For jazz artists, being given a nickname is virtually a rite of passage.

We know the obvious ones. Louis Armstrong was called “Satchmo,” shortened from “Satchelmouth,” which comes with a variety of tales and possible origins. Dizzy Gillespie was named for his erratic onstage antics. Frank Sinatra was dubbed “Chairman of the Board” during his time as president of Reprise Records, and acquired the name “Ol’ Blue Eyes” because of, well, his blue eyes. There are plenty of royal or aristocratic titles bestowed upon artists such as Nat “King” Cole, Count Basie, Duke Ellington and Lady Day. And then there are dozens of Buddys and Sonnys, Bigs and Tinys, Juniors and Shortys, Papas and Pee Wees, and Reds and Rustys. Really, it’s harder to name a jazz cat who doesn’t have a nickname than it is to name one who does.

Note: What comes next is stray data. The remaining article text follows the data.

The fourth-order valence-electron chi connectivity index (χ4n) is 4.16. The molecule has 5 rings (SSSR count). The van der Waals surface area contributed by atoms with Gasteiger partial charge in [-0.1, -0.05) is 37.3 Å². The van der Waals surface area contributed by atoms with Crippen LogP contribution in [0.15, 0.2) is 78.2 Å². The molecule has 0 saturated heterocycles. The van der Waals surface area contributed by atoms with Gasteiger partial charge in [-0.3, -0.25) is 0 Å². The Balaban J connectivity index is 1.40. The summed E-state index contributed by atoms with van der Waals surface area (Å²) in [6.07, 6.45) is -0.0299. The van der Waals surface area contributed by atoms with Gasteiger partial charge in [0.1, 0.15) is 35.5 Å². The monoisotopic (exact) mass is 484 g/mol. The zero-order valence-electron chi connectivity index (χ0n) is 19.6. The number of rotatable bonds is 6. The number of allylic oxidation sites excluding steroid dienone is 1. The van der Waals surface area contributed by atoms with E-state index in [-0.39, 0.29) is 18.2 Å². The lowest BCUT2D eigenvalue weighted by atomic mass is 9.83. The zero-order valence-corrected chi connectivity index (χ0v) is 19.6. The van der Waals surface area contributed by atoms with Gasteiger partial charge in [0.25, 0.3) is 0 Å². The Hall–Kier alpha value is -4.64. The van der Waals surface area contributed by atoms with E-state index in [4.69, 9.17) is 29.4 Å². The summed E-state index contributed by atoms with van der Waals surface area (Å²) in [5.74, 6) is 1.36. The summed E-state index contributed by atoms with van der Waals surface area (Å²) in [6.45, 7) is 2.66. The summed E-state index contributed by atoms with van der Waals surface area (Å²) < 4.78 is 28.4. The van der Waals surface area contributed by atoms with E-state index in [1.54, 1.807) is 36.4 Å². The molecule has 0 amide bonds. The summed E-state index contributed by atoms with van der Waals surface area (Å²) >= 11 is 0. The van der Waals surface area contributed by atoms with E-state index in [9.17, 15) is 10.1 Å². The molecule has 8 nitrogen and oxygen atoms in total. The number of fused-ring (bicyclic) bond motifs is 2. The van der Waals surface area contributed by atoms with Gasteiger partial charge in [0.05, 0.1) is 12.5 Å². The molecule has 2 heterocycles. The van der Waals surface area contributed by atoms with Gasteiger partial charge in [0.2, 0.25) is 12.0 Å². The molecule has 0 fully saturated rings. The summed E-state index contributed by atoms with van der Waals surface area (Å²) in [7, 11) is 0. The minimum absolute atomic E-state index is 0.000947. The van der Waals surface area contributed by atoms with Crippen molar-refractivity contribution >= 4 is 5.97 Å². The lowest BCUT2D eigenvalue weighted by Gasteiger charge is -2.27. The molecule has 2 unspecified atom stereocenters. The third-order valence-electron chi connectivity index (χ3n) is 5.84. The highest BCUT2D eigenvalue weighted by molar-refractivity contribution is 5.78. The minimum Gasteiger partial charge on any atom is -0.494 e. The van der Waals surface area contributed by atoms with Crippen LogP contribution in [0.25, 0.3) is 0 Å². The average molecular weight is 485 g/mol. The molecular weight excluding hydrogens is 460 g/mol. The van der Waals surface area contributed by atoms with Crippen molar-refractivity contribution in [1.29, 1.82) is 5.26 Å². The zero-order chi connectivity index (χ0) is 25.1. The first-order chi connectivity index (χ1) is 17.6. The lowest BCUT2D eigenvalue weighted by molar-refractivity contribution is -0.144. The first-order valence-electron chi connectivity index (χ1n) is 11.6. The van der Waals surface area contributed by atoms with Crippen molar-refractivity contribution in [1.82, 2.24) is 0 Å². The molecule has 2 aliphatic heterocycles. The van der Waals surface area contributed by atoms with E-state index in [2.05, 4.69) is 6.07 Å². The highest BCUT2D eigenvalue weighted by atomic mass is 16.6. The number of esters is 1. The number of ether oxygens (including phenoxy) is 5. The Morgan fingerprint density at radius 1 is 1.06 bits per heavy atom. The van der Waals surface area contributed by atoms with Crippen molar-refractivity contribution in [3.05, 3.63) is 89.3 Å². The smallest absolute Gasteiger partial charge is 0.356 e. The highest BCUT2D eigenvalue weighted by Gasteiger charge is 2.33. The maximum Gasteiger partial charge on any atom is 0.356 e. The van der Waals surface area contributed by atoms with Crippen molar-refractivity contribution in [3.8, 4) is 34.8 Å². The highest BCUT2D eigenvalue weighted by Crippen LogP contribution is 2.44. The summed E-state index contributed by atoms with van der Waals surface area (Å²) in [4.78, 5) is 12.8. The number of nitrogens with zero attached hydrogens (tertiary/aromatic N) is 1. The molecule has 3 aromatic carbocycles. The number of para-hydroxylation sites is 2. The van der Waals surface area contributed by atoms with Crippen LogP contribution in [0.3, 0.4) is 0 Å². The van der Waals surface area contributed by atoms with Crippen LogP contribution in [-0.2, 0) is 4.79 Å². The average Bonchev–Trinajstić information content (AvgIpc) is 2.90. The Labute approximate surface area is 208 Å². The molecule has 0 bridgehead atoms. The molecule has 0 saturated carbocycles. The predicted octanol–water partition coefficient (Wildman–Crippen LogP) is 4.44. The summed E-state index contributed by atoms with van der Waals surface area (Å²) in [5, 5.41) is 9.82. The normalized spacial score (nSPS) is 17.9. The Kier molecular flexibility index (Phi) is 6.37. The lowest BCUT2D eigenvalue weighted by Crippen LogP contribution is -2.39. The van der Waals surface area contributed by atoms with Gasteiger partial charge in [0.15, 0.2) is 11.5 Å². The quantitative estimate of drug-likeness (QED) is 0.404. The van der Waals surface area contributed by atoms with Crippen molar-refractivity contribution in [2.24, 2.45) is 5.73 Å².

But some have stories you wouldn’t expect, or origins that really stand out. These are the more idiosyncratic sobriquets, the ones you always wondered about but probably never looked up. Was David Newman named “Fathead” because he had a big head? Nope. Did Charlie Parker get the name “Yardbird” because of his love of ornithology? Also no. Was Eddie Vinson called “Cleanhead” because he was bald? Sort of, but not really.

Here are 11 of the most unique and interesting jazz nicknames and the stories of how the artists got them.